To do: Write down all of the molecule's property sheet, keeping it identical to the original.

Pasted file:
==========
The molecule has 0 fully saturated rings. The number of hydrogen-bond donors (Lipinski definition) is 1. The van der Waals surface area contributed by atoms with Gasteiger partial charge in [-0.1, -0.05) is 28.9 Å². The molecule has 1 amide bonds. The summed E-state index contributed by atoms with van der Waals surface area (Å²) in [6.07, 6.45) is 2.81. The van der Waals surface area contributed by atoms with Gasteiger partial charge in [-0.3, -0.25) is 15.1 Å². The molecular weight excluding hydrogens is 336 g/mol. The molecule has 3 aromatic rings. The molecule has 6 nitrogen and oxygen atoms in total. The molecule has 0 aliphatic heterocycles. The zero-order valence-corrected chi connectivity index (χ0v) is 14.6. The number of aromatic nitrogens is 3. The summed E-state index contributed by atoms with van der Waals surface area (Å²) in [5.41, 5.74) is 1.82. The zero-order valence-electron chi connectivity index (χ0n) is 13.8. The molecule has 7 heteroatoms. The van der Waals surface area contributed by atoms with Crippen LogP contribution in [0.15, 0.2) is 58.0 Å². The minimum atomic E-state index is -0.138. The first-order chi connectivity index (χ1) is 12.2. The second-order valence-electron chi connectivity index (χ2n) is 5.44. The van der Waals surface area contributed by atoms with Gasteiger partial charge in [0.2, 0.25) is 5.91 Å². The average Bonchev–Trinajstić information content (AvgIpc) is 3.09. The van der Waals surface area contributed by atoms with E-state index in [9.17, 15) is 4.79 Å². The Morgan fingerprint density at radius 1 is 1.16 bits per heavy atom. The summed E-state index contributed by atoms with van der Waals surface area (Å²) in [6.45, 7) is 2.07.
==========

The molecule has 0 fully saturated rings. The number of hydrogen-bond donors (Lipinski definition) is 1. The van der Waals surface area contributed by atoms with Gasteiger partial charge in [-0.1, -0.05) is 28.9 Å². The molecule has 1 amide bonds. The summed E-state index contributed by atoms with van der Waals surface area (Å²) in [6.07, 6.45) is 2.81. The van der Waals surface area contributed by atoms with Gasteiger partial charge in [-0.3, -0.25) is 15.1 Å². The molecular weight excluding hydrogens is 336 g/mol. The molecule has 3 aromatic rings. The molecule has 6 nitrogen and oxygen atoms in total. The molecule has 0 aliphatic heterocycles. The zero-order valence-corrected chi connectivity index (χ0v) is 14.6. The number of aromatic nitrogens is 3. The summed E-state index contributed by atoms with van der Waals surface area (Å²) in [5.41, 5.74) is 1.82. The zero-order valence-electron chi connectivity index (χ0n) is 13.8. The molecule has 7 heteroatoms. The van der Waals surface area contributed by atoms with Crippen LogP contribution in [0.15, 0.2) is 58.0 Å². The minimum atomic E-state index is -0.138. The first-order chi connectivity index (χ1) is 12.2. The second-order valence-electron chi connectivity index (χ2n) is 5.44. The van der Waals surface area contributed by atoms with Gasteiger partial charge in [0.2, 0.25) is 5.91 Å². The average Bonchev–Trinajstić information content (AvgIpc) is 3.09. The van der Waals surface area contributed by atoms with E-state index in [9.17, 15) is 4.79 Å². The Morgan fingerprint density at radius 1 is 1.16 bits per heavy atom. The summed E-state index contributed by atoms with van der Waals surface area (Å²) in [6.45, 7) is 2.07.